DamnSmallLinuxThis forum is for the discussion of DamnSmallLinux.
Welcome to LinuxQuestions.org, a friendly and active Linux Community.
You are currently viewing LQ as a guest. By joining our community you will have the ability to post topics, receive our newsletter, use the advanced search, subscribe to threads and access many other special features. Registration is quick, simple and absolutely free. Join our community today!
Note that registered members see fewer ads, and ContentLink is completely disabled once you log in.
If you have any problems with the registration process or your account login, please contact us. If you need to reset your password, click here.
Having a problem logging in? Please visit this page to clear all LQ-related cookies.
Introduction to Linux - A Hands on Guide
This guide was created as an overview of the Linux Operating System, geared toward new users as an exploration tour and getting started guide, with exercises at the end of each chapter.
For more advanced trainees it can be a desktop reference, and a collection of the base knowledge needed to proceed with system and network administration. This book contains many real life examples derived from the author's experience as a Linux system and network administrator, trainer and consultant. They hope these examples will help you to get a better understanding of the Linux system and that you feel encouraged to try out things on your own.
Click Here to receive this Complete Guide absolutely free.
I was doing something else while I waited for DSL to run (which is more convenient than Knoppix, as DSL apparently started the desktop without waiting for me to answer some stupid prompts about video modes or whatnot), so I wasn't looking when it came on; but when I finally looked at the desktop, I said, "What the hell is this?" I think all my distros have had KDE, so I don't know much, but this was the strangest-looking Linux desktop I'd seen. Also, it had already windows open in two different desktops, for unknown reasons (and had started in desktop 4 instead of 1); they appeared to be welcome-to-DSL windows, but I couldn't understand the window controls, couldn't even figure out how to close them. There was nothing I recognized as a start or launch menu on the desktop, either. It had wallpaper of a purple planet. What would this have been--Gnome? Uh, I wouldn't say it was displeasing, but it wasn't as obvious as the other distros I've tried.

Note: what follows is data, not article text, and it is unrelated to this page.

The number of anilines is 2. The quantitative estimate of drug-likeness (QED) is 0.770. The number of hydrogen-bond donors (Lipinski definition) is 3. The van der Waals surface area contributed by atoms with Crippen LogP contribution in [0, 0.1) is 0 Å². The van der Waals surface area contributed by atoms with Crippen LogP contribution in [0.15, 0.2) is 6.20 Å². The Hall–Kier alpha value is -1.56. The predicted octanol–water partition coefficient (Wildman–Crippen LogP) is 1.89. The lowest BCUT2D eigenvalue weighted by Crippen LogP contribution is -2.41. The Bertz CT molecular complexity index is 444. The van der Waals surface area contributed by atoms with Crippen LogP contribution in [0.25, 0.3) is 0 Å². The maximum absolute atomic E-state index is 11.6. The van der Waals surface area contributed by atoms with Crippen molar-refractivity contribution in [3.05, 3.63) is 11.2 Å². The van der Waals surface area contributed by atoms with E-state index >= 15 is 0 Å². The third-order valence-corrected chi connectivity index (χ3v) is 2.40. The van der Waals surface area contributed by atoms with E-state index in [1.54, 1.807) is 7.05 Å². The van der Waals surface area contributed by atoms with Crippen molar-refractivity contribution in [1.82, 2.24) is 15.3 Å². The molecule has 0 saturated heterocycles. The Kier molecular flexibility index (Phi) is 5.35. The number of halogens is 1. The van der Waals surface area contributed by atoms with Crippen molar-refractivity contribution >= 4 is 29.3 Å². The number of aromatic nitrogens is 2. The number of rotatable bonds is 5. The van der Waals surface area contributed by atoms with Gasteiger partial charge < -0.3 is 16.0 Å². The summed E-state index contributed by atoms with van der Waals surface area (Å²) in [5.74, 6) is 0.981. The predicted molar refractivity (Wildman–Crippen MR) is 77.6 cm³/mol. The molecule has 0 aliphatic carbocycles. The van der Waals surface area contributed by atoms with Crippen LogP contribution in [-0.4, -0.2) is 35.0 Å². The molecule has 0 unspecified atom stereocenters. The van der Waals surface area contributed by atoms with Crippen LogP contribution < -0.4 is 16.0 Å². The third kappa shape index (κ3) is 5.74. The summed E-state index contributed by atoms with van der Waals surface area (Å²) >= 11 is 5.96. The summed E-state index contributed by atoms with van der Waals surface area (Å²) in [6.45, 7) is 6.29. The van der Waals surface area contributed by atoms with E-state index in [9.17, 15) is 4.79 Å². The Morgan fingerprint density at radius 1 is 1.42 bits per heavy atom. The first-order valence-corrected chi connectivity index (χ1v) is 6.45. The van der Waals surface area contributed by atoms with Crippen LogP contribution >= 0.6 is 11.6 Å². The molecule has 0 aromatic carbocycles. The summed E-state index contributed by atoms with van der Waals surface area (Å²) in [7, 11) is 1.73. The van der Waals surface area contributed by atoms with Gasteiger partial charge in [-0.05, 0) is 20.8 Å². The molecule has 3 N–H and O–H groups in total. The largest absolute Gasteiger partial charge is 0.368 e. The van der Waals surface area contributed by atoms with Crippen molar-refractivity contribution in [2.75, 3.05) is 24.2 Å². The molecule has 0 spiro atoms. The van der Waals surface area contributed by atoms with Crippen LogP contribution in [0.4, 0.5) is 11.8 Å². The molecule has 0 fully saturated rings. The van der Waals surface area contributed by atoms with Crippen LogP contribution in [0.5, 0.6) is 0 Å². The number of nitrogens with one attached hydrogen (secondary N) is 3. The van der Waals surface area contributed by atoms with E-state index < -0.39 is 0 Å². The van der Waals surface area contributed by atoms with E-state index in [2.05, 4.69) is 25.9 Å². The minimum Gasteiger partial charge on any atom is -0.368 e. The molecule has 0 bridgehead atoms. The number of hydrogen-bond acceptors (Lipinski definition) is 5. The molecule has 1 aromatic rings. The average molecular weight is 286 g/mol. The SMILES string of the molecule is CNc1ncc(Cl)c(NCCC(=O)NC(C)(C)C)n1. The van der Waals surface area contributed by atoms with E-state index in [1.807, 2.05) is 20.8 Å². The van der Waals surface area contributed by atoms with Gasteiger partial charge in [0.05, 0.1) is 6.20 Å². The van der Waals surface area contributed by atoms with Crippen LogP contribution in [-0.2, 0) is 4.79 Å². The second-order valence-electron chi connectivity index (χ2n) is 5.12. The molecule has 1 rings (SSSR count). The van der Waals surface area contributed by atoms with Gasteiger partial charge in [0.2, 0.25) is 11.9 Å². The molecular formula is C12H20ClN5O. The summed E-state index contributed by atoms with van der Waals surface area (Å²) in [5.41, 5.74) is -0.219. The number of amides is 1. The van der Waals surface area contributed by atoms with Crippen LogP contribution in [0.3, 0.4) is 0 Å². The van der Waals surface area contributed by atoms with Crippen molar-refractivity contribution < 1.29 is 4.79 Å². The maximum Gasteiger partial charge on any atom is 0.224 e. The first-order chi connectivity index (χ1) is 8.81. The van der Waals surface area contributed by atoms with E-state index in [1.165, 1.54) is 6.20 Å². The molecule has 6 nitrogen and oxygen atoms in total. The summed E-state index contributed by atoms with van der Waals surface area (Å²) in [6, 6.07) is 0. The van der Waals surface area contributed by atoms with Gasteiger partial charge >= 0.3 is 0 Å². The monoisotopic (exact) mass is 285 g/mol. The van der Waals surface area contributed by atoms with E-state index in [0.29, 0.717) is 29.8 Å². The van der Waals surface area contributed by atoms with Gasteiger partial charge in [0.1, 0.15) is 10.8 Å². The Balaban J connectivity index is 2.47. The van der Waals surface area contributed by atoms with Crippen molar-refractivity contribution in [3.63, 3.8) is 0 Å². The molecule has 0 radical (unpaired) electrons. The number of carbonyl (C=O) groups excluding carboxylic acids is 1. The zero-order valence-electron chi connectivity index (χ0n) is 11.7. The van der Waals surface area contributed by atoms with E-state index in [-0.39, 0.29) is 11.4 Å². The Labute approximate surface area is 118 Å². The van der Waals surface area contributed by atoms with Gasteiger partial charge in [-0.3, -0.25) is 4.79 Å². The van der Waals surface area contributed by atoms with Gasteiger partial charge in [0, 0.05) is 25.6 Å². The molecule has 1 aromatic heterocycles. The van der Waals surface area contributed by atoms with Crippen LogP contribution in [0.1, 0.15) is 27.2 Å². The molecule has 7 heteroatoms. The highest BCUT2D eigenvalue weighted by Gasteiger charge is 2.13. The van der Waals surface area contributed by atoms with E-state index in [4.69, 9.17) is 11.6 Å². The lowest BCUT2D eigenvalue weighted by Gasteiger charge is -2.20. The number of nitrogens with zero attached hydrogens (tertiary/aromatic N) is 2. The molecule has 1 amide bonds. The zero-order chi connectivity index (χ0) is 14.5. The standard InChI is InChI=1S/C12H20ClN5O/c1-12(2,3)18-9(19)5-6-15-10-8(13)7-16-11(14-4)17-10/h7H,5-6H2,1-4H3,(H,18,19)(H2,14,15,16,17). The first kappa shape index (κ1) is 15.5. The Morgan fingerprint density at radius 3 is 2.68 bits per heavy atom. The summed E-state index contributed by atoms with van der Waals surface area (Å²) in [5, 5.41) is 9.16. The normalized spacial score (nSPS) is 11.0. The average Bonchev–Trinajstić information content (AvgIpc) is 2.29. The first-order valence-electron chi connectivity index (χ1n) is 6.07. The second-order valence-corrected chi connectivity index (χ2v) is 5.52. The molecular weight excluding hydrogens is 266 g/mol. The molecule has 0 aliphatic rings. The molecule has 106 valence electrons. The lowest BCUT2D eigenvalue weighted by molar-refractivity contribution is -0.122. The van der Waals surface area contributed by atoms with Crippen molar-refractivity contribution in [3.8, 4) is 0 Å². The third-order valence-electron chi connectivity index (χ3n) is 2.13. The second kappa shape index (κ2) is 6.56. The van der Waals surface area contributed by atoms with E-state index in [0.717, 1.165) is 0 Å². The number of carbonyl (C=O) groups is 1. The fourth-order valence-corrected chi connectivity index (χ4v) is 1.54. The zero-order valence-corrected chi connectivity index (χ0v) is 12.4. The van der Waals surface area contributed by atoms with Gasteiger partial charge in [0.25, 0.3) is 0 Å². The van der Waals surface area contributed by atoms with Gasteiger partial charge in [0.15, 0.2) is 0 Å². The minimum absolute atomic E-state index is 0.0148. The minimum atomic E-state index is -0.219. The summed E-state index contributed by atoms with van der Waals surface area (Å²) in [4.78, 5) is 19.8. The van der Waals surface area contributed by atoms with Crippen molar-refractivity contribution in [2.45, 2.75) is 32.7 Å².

Not sure what the default WM is on DSL but it wouldn't be KDE or GNOME. They are both monster desktop environments and DSL is aiming at being small...
There are a lot of different window managers out there, most of which look nothing like KDE or GNOME or Windows. Check some of the screenshots at lynucs.org to see for yourself, here are some of the more minimal ones:
DSL uses Fluxbox by default. It also has JWM but you have to select that one to boot up instead of fluxbox. JWM is almost like a really ugly KDE.
Fluxbox is extremely small, and I find it not to be very friendly to customizing. There is not start bar or anything like that. You right click anywhere on the desktop, and that will bring up your program menus. You can change the icons on the desktop, but thats kinda a pain in the butt to do.
After you get use to Fluxbox, its not that bad. I would not recomend using it though. Its not as useable as Gnome, KDE, Enlightenment, XFce, etc...
DSL is a very small distro, for old machines. I run DSL on a P2 running 266MHz with 128MB ram...and a 1gb hard drive. But if you have a few gigs of hard drive space, I would recomend Ubuntu or Xubuntu. They both seem to work good.
the one thing you fail to mention about dsl is that it is one of the fastest minimalist distros around, you can run the whole thing from memory by using the "toram" option at boot time. Programs open instantly, you can switch between fluxbox, icewm & jwm window managers from the desktop. dsl is not meant to compete with the likes of ubuntu or xubuntu, although in terms of pure speed it makes both of those distros look slower than a postal worker on valium. dsl is fast, sleek with minimum bloatware.